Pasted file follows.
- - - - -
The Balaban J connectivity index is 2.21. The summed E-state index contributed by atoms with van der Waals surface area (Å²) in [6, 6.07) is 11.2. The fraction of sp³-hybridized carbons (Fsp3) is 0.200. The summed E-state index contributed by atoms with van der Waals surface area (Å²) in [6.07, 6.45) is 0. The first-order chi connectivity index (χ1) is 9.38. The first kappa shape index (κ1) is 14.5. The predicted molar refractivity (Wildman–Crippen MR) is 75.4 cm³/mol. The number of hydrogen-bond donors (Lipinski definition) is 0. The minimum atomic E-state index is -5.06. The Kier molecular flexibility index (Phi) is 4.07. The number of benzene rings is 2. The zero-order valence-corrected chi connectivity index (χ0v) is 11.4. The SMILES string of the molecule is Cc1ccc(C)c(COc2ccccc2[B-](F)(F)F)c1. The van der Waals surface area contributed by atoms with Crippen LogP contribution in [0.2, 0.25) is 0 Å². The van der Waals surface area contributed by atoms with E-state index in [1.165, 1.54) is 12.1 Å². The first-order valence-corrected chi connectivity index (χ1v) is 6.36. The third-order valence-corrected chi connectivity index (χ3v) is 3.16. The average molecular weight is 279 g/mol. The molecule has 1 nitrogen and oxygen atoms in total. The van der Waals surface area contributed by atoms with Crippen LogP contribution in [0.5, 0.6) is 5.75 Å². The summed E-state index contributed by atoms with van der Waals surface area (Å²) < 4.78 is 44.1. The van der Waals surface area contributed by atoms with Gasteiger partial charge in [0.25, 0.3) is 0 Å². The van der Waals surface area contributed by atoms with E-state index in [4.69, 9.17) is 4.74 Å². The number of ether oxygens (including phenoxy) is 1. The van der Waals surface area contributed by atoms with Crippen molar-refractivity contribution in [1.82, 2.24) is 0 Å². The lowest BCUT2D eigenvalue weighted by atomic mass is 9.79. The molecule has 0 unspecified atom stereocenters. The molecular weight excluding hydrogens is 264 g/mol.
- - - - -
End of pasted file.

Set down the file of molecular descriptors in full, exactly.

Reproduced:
The Balaban J connectivity index is 2.21. The summed E-state index contributed by atoms with van der Waals surface area (Å²) in [6, 6.07) is 11.2. The fraction of sp³-hybridized carbons (Fsp3) is 0.200. The summed E-state index contributed by atoms with van der Waals surface area (Å²) in [6.07, 6.45) is 0. The first-order chi connectivity index (χ1) is 9.38. The first kappa shape index (κ1) is 14.5. The predicted molar refractivity (Wildman–Crippen MR) is 75.4 cm³/mol. The number of hydrogen-bond donors (Lipinski definition) is 0. The minimum atomic E-state index is -5.06. The Kier molecular flexibility index (Phi) is 4.07. The number of benzene rings is 2. The zero-order valence-corrected chi connectivity index (χ0v) is 11.4. The SMILES string of the molecule is Cc1ccc(C)c(COc2ccccc2[B-](F)(F)F)c1. The van der Waals surface area contributed by atoms with Crippen LogP contribution in [0.2, 0.25) is 0 Å². The van der Waals surface area contributed by atoms with E-state index in [1.165, 1.54) is 12.1 Å². The first-order valence-corrected chi connectivity index (χ1v) is 6.36. The third-order valence-corrected chi connectivity index (χ3v) is 3.16. The average molecular weight is 279 g/mol. The molecule has 1 nitrogen and oxygen atoms in total. The van der Waals surface area contributed by atoms with Crippen LogP contribution in [0.5, 0.6) is 5.75 Å². The summed E-state index contributed by atoms with van der Waals surface area (Å²) < 4.78 is 44.1. The van der Waals surface area contributed by atoms with Gasteiger partial charge in [0.25, 0.3) is 0 Å². The van der Waals surface area contributed by atoms with E-state index in [4.69, 9.17) is 4.74 Å². The number of ether oxygens (including phenoxy) is 1. The van der Waals surface area contributed by atoms with Crippen molar-refractivity contribution in [1.82, 2.24) is 0 Å². The lowest BCUT2D eigenvalue weighted by atomic mass is 9.79. The molecule has 0 unspecified atom stereocenters. The molecular weight excluding hydrogens is 264 g/mol.